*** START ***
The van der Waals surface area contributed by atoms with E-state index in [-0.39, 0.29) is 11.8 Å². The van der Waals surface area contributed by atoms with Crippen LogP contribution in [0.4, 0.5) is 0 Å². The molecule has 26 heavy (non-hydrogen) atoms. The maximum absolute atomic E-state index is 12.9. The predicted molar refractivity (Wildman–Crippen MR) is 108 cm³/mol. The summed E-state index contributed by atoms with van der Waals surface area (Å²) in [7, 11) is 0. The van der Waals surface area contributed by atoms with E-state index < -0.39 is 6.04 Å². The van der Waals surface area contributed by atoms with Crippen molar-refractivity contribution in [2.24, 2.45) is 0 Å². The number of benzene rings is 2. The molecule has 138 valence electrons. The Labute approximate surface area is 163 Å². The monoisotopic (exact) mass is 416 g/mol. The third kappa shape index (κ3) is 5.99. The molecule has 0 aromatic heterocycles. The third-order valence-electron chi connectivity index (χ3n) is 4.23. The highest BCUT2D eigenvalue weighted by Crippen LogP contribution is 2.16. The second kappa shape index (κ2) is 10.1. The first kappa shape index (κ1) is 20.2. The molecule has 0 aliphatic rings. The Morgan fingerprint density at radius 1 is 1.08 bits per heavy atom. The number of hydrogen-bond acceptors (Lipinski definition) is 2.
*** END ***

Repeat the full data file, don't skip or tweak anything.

The van der Waals surface area contributed by atoms with E-state index in [-0.39, 0.29) is 11.8 Å². The van der Waals surface area contributed by atoms with Crippen LogP contribution in [0.4, 0.5) is 0 Å². The molecule has 26 heavy (non-hydrogen) atoms. The maximum absolute atomic E-state index is 12.9. The predicted molar refractivity (Wildman–Crippen MR) is 108 cm³/mol. The summed E-state index contributed by atoms with van der Waals surface area (Å²) in [7, 11) is 0. The van der Waals surface area contributed by atoms with E-state index < -0.39 is 6.04 Å². The van der Waals surface area contributed by atoms with Crippen molar-refractivity contribution in [2.24, 2.45) is 0 Å². The number of benzene rings is 2. The molecule has 138 valence electrons. The Labute approximate surface area is 163 Å². The monoisotopic (exact) mass is 416 g/mol. The third kappa shape index (κ3) is 5.99. The molecule has 0 aromatic heterocycles. The third-order valence-electron chi connectivity index (χ3n) is 4.23. The highest BCUT2D eigenvalue weighted by Crippen LogP contribution is 2.16. The second kappa shape index (κ2) is 10.1. The first kappa shape index (κ1) is 20.2. The molecule has 0 aliphatic rings. The Morgan fingerprint density at radius 1 is 1.08 bits per heavy atom. The number of hydrogen-bond acceptors (Lipinski definition) is 2.